Requests from private providers
The Hoxton Surgery follows the following guidance regarding requests for blood tests to be done by a private provider:
If a patient has chosen to pay for private healthcare because
- their treatment is not available on the NHS or
- they do not wish to be treated on the NHS
they are responsible for paying for all costs, including tests, and the private provider is responsible for managing every aspect of their healthcare (unless the patient chooses to transfer back to the NHS at a later date to continue treatment).
For that reason, private providers should not be asking GPs to arrange any tests that they deem necessary, and intend to use, to make a diagnosis and recommend a course of treatment with.
It is the private provider’s responsibility to arrange tests for patients whose care they are managing, and the patient’s responsibility to pay for them.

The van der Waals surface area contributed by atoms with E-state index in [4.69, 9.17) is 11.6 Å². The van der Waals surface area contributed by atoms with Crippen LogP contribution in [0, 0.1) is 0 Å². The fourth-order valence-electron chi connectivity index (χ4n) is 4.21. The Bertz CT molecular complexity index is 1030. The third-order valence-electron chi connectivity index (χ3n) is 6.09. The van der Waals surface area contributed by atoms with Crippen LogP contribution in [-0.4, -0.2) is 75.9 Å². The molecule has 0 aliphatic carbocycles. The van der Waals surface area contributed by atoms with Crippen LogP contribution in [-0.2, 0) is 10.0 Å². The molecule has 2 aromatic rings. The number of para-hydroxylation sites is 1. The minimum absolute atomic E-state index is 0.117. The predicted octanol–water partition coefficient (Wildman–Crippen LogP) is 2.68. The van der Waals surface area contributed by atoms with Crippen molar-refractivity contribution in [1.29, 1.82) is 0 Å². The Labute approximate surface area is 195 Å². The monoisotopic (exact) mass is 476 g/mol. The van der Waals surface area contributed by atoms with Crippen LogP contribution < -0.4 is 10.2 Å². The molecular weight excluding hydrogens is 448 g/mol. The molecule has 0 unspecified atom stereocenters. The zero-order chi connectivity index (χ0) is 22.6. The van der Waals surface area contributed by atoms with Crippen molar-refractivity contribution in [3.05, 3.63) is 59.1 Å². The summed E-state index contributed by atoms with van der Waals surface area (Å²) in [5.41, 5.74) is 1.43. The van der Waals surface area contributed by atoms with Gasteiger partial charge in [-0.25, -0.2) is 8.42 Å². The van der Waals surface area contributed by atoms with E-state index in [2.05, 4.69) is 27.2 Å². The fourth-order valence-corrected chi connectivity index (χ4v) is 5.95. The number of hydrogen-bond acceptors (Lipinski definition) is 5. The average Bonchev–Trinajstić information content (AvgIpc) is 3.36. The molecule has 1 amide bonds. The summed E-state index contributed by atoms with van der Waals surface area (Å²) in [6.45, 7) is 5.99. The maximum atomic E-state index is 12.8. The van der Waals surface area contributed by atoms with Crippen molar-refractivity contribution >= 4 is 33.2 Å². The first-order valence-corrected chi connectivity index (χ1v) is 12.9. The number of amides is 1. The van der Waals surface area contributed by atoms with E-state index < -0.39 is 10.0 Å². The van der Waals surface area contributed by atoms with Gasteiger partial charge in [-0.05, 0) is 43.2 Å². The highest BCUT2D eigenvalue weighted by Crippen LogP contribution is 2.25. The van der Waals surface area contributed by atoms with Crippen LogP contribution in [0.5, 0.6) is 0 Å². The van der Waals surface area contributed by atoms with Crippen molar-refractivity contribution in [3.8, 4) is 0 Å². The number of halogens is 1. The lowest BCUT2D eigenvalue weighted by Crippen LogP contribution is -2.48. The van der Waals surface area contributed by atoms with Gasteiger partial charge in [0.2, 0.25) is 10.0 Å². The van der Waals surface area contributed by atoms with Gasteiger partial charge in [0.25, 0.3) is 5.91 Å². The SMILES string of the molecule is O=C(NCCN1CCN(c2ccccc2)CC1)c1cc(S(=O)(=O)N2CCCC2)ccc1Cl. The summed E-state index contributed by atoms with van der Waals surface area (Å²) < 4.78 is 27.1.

Policy regarding requests from private providers to start or take over prescribing medication
In addition to the above policy, the practice cannot prescribe on behalf of private providers nor continue to supply prescriptions which have previously been supplied by the private provider. We are not permitted to have shared care protocols with private providers.
Private consultants wishing to transfer patients to NHS care should directly refer their patient to the appropriate NHS service who will reassess and, if appropriate, take over your treatment. At the point that your care has been taken over by an NHS service, a request may be made by the NHS service to share prescribing responsibility with the practice. Our practice pharmacists review and manage all such requests.
Screening tests carried out by private providers which have not been approved by the UK National Screening Committee
If you choose to have private screening tests or investigations that are not available or recommended by the NHS, you should ensure that you have the funds or insurance in place to cover the costs of any additional treatment or investigation that is incurred as the NHS may not cover these.
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